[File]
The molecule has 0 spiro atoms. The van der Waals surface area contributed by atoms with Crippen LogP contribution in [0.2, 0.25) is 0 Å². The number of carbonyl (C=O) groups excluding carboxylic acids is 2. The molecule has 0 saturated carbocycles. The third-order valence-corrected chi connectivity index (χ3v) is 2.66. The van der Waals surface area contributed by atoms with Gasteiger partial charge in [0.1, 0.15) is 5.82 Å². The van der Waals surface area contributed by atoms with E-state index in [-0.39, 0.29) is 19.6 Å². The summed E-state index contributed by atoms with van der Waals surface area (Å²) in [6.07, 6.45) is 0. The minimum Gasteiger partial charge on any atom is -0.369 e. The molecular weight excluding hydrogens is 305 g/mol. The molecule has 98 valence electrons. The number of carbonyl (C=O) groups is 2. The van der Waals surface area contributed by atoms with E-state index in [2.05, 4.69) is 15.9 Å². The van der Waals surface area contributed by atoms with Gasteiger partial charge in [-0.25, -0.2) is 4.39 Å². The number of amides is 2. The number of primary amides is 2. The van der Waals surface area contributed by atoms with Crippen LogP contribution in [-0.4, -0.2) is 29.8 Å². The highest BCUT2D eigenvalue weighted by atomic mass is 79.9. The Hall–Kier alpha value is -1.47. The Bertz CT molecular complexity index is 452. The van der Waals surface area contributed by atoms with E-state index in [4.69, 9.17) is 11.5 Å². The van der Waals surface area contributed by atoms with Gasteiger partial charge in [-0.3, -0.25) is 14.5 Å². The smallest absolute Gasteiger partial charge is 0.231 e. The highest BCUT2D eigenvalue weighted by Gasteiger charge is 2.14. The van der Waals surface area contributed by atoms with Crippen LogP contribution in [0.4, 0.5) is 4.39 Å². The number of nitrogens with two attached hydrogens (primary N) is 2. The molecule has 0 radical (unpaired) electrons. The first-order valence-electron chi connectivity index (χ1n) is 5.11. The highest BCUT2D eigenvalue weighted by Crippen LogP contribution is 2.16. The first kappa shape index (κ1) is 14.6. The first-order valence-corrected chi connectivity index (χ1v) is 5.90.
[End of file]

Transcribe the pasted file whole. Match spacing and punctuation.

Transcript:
The molecule has 0 spiro atoms. The van der Waals surface area contributed by atoms with Crippen LogP contribution in [0.2, 0.25) is 0 Å². The number of carbonyl (C=O) groups excluding carboxylic acids is 2. The molecule has 0 saturated carbocycles. The third-order valence-corrected chi connectivity index (χ3v) is 2.66. The van der Waals surface area contributed by atoms with Gasteiger partial charge in [0.1, 0.15) is 5.82 Å². The van der Waals surface area contributed by atoms with E-state index in [-0.39, 0.29) is 19.6 Å². The summed E-state index contributed by atoms with van der Waals surface area (Å²) in [6.07, 6.45) is 0. The minimum Gasteiger partial charge on any atom is -0.369 e. The molecular weight excluding hydrogens is 305 g/mol. The molecule has 98 valence electrons. The number of carbonyl (C=O) groups is 2. The van der Waals surface area contributed by atoms with E-state index in [2.05, 4.69) is 15.9 Å². The van der Waals surface area contributed by atoms with Gasteiger partial charge in [-0.25, -0.2) is 4.39 Å². The number of amides is 2. The number of primary amides is 2. The van der Waals surface area contributed by atoms with Crippen LogP contribution in [-0.4, -0.2) is 29.8 Å². The highest BCUT2D eigenvalue weighted by atomic mass is 79.9. The Hall–Kier alpha value is -1.47. The Bertz CT molecular complexity index is 452. The van der Waals surface area contributed by atoms with E-state index in [4.69, 9.17) is 11.5 Å². The van der Waals surface area contributed by atoms with Gasteiger partial charge in [-0.3, -0.25) is 14.5 Å². The smallest absolute Gasteiger partial charge is 0.231 e. The highest BCUT2D eigenvalue weighted by Gasteiger charge is 2.14. The van der Waals surface area contributed by atoms with Crippen LogP contribution in [0.4, 0.5) is 4.39 Å². The number of nitrogens with two attached hydrogens (primary N) is 2. The molecule has 0 radical (unpaired) electrons. The first-order valence-electron chi connectivity index (χ1n) is 5.11. The highest BCUT2D eigenvalue weighted by Crippen LogP contribution is 2.16. The first kappa shape index (κ1) is 14.6. The first-order valence-corrected chi connectivity index (χ1v) is 5.90.